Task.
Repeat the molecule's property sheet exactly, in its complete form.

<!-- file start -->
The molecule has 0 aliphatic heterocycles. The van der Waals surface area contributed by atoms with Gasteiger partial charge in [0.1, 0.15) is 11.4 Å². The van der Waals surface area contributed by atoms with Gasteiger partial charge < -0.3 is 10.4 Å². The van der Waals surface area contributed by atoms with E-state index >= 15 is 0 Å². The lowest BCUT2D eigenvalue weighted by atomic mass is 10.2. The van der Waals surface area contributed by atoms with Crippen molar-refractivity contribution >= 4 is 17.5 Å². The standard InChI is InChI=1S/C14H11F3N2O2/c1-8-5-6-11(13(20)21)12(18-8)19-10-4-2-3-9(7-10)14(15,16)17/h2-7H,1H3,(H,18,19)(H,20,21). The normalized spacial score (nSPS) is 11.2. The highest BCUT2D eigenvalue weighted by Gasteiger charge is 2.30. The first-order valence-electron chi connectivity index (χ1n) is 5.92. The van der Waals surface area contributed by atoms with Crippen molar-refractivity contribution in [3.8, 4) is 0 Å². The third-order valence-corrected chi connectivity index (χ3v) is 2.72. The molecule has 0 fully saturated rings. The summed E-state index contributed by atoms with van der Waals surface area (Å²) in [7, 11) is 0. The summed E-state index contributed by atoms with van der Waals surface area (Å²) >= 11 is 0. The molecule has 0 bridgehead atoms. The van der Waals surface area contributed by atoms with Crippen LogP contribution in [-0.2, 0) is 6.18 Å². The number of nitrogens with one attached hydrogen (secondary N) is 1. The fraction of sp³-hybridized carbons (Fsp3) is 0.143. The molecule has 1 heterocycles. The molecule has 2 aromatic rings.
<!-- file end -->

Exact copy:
The molecule has 0 aliphatic heterocycles. The van der Waals surface area contributed by atoms with Gasteiger partial charge in [0.1, 0.15) is 11.4 Å². The van der Waals surface area contributed by atoms with Gasteiger partial charge < -0.3 is 10.4 Å². The van der Waals surface area contributed by atoms with E-state index >= 15 is 0 Å². The lowest BCUT2D eigenvalue weighted by atomic mass is 10.2. The van der Waals surface area contributed by atoms with Crippen molar-refractivity contribution >= 4 is 17.5 Å². The standard InChI is InChI=1S/C14H11F3N2O2/c1-8-5-6-11(13(20)21)12(18-8)19-10-4-2-3-9(7-10)14(15,16)17/h2-7H,1H3,(H,18,19)(H,20,21). The normalized spacial score (nSPS) is 11.2. The highest BCUT2D eigenvalue weighted by Gasteiger charge is 2.30. The first-order valence-electron chi connectivity index (χ1n) is 5.92. The van der Waals surface area contributed by atoms with Crippen molar-refractivity contribution in [3.8, 4) is 0 Å². The third-order valence-corrected chi connectivity index (χ3v) is 2.72. The molecule has 0 fully saturated rings. The summed E-state index contributed by atoms with van der Waals surface area (Å²) in [7, 11) is 0. The summed E-state index contributed by atoms with van der Waals surface area (Å²) >= 11 is 0. The molecule has 0 bridgehead atoms. The van der Waals surface area contributed by atoms with Crippen LogP contribution in [-0.2, 0) is 6.18 Å². The number of nitrogens with one attached hydrogen (secondary N) is 1. The fraction of sp³-hybridized carbons (Fsp3) is 0.143. The molecule has 1 heterocycles. The molecule has 2 aromatic rings.